Where to Drink in Syracuse, New York
Incorporated in 1847, Syracuse, N.Y., was once known as “The Salt City” because of its abundance of salt mines. Rail and canal connections built to transport other goods also provided growth opportunities for the city’s brewing industry. Irish, English, and later, German, immigrants operated these early beer businesses, bringing with them their brewing traditions.
In its heyday, Syracuse was home to more than 40 breweries, and by the late 1800s they were producing over 250,000 barrels of beer annually. Brewing became the second largest industry after salt mining. By the turn of the century, the now extinct Greenway Brewery occupied an entire city block along the Erie Canal and exported beer as far away as Europe, Australia and Asia. Prohibition ended the golden age of brewing in Syracuse though, save for a few companies that produced soft drinks.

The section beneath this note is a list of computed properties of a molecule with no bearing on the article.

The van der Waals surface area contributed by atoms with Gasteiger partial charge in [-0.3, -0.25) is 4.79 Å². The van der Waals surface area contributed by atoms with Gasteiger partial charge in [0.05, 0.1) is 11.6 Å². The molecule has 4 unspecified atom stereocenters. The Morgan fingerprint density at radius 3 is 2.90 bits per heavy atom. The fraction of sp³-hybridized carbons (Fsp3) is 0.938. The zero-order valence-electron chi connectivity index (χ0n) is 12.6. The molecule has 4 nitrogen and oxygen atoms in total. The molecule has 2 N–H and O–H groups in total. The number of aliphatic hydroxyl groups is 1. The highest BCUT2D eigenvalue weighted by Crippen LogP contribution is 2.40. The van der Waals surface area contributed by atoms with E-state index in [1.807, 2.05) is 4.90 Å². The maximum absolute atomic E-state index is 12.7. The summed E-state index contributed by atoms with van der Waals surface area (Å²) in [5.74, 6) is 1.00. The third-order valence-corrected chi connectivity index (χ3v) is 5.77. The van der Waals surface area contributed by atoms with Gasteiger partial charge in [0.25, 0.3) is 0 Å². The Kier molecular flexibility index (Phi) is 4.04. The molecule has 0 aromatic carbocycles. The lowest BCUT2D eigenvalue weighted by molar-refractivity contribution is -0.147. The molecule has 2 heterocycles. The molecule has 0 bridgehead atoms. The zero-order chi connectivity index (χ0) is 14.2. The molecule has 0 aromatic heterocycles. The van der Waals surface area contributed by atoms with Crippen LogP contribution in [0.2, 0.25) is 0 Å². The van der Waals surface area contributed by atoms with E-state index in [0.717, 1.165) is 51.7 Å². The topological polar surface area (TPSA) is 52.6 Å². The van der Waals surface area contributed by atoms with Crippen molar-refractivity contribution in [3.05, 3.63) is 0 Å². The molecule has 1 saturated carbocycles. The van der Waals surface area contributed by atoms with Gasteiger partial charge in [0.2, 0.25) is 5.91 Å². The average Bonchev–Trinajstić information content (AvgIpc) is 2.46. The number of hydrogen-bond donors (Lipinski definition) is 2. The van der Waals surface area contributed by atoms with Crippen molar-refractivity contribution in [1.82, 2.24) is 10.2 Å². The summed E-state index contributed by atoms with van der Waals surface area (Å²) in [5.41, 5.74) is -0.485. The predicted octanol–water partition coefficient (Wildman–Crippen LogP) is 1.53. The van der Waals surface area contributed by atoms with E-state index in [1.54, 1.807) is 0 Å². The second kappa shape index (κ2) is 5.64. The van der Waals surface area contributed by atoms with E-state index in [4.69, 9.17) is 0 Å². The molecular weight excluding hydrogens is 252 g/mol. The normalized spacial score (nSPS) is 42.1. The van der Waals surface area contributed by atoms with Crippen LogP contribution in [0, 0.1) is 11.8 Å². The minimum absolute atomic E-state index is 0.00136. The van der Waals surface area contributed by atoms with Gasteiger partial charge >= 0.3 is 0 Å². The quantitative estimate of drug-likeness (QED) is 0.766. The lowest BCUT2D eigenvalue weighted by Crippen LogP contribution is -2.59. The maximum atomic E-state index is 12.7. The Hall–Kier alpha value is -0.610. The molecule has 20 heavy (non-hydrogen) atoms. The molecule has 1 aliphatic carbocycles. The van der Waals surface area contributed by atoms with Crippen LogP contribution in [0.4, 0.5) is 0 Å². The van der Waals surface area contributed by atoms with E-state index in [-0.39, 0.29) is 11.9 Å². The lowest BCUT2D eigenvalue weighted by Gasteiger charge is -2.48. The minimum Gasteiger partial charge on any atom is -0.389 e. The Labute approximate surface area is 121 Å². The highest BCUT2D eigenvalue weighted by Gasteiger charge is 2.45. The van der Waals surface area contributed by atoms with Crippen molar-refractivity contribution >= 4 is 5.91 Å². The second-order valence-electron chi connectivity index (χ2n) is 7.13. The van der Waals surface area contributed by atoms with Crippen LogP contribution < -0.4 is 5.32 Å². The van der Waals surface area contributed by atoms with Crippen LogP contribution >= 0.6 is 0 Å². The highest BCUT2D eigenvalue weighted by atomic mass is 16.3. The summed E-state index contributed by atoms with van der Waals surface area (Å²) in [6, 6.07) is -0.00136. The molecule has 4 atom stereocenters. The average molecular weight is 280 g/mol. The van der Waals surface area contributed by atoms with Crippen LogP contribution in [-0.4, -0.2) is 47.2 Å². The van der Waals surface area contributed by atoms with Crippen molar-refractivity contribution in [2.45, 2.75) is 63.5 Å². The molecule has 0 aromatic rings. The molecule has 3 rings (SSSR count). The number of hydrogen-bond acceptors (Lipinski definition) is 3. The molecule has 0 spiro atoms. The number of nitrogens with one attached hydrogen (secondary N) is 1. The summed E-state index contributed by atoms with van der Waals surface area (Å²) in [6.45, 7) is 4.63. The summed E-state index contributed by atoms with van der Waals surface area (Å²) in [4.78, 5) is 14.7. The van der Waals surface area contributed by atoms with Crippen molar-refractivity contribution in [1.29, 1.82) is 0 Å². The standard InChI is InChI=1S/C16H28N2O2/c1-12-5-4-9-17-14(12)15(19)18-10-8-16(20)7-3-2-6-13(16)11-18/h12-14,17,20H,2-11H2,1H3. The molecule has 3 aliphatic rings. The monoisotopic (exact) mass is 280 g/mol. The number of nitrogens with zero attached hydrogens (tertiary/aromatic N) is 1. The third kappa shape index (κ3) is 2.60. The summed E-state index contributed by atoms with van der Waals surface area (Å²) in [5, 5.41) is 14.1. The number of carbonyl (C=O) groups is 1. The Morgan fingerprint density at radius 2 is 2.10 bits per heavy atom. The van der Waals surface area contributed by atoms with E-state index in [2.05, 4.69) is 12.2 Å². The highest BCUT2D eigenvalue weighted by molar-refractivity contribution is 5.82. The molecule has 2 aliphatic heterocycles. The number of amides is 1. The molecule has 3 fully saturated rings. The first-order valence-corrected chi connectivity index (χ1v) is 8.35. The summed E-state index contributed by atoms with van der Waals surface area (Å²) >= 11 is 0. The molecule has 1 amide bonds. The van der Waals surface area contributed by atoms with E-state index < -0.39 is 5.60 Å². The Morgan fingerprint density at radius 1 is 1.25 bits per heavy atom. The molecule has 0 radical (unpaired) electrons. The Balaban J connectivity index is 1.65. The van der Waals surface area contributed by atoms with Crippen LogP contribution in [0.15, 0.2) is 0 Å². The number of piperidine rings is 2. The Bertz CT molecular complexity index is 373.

Locally brewed beer returned to the city in 1991 with the Syracuse Suds Factory. The arrival of Empire Brewing Company in 1994 and, a year later, Middle Ages Brewing Company, helped to revitalize the industry and put Syracuse back on the map.
The Craft New York Act, signed by Governor Andrew Cuomo in November 2014, has only helped to boost the state’s beer industry and today, Syracuse is a growing beer destination. It hosts the Craft New York Brewers Festival in the fall, and Empire Brewfest in the summer. Returning to its roots, Syracuse is once again a dynamic beer city for residents and tourists alike.
Empire Brewing Company